Blindness on TV is usually like being gay. Say what? I mean that in many cases, the single defining quality of a character is that he is blind or gay. Truly breaking through into the mainstream occurs when characters pop up on TV shows that are gay and their gayness barely even warrants mention. It just is; like heterosexuality. Same with being blind. But a lack of vision on account of those who work on TV shows is not always the case. Some of those who work on TV shows actually introduce blind characters who are characters first and blind second. Helen Keller might very well be proud. But she was a wonderfully idiosyncratic human being, so who knows?
A blind investigator? What the? Yes, Mike Longstreet was one of those insurance investigators you hear so much about. Working out the Big Easy, Longstreet got himself blinded during an investigation. But he sure wasn’t going to let that stop him, Jack! Ever have one of those weird moments from a TV show that you remember for decades despite the fact that it really wasn’t anything particularly memorable taking place on the screen? For me, one of those moments was when Longstreet turned on a light in a room. Can’t remember the reason–I may even be inventing the memory–but it struck me as quite odd. Nevertheless, “Longstreet” must be considered a groundbreaking moment in TV history as a case of a leading character being blind.
If an insurance investigator could get away with being blind and still do his job, why not a cop? That was the question Steven Bochco asked, and then answered, in “Blind Justice.” NYPD Det. Jim Dunbar lost his vision as a result of a gunshot wound. But, like Mike Longstreet, Dunbar had no intention of letting a little thing like not being able to see stop him from carrying a gun and investigating crimes. A seeing-eye dog and the development of his other senses to a much keener degree helped Dunbar solve cases, but he still had to answer questions about the validity of a blind cop being allowed to pack heat.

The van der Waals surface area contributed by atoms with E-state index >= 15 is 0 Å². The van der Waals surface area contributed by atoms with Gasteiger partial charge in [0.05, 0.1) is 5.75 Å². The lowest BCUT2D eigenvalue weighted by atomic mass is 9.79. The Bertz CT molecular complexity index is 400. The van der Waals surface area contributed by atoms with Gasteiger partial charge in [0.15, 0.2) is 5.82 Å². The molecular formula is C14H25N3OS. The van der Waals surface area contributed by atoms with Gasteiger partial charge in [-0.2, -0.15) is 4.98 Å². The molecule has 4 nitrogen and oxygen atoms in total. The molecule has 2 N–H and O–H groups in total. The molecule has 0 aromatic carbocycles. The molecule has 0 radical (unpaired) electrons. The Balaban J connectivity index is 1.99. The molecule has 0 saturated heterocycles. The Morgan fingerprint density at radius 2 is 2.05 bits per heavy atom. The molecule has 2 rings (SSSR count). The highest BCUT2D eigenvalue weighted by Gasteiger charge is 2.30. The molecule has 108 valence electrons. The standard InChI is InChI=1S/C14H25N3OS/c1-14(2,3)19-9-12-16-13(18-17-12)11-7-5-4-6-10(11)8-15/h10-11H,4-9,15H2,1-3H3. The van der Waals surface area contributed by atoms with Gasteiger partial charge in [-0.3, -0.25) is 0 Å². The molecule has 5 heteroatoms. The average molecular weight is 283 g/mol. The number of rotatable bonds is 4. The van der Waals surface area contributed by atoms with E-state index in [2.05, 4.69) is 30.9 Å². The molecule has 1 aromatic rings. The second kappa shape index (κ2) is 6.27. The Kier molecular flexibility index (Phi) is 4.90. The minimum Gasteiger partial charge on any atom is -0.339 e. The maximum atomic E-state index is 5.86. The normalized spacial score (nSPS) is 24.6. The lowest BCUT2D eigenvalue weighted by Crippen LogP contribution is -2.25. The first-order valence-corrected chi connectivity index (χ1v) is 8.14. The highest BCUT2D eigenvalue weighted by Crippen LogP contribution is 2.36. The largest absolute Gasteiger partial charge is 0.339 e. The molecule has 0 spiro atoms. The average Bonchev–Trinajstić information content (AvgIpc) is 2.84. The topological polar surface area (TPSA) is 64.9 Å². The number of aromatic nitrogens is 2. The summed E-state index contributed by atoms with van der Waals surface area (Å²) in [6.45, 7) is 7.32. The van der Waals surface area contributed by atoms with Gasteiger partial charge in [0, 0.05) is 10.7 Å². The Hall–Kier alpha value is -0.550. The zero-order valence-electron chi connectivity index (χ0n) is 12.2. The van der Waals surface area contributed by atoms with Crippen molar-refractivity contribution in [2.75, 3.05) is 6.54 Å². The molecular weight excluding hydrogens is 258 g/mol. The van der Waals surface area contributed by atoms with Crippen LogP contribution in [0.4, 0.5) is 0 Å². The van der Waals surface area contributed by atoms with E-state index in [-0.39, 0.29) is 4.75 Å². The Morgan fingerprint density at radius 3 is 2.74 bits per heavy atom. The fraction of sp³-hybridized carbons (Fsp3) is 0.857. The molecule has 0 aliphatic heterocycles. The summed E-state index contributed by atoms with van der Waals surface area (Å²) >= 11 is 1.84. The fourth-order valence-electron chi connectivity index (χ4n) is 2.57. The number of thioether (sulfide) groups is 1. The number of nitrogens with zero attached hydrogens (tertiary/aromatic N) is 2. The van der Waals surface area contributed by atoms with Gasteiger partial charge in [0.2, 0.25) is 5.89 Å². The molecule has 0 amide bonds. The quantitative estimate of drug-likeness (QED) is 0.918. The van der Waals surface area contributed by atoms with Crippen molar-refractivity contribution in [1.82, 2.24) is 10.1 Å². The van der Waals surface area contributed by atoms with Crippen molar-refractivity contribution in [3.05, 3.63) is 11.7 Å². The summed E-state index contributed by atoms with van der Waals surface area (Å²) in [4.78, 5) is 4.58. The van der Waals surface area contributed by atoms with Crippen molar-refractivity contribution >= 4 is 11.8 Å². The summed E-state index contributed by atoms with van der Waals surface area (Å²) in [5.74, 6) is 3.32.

Star Trek: The Next Generation
It can be difficult to remember that Geordie LaForge is actually blind without that goofy visor he wears on the show. The lack of pupils to allow in light is taken care of courtesy of that visor and all works well as long as the oil filter rests around his head. Lose that visor, however, and Lt. Commander LaForge is quite literally facing some significant disability. One might well have supposed that by the time the future of “Star Trek: The Next Generation” rolled around that blindness would be a thing of the past. Apparently not.
Little House on the Prairie
Possibly the most famous blind character on a TV show was Mary Ingalls, older sister of Half-Pint on “Little House on the Prairie.” A lot of people knock this show as being just a mawkish family drama on Michael Landon’s ascension to angelhood, but the truth is that ‘Little House on the Prairie” was one the most realistic western dramas in TV history. People did go blind, including the real Mary Ingalls. The fact that the TV show decided to follow real life so closely is a testament to the fact that “Little House on the Prairie” was not just a Very Special TV Series. The reality that many fans of darker westerns might not like to hear is that “Little House on the Prairie” is a much more authentic portrait of that time and place than most other shows.
Becker was a jerk doctor even before Dr. House came along. He was a jerk to everybody. Or so I hear; in all honesty, I never watched the show. I do hear that Becker was given to ranting and insane tirades in the presence of a blind newspaper stand operator named Jake. The blind newsstand operator is such a common character that he stands on the precipice of becoming a stereotype. Not sure why. Because few people would actually be all that interested in stealing newspapers? Gotta be some reason why Jake from “Becker” is hardly the only blind newsstand guy in pop culture.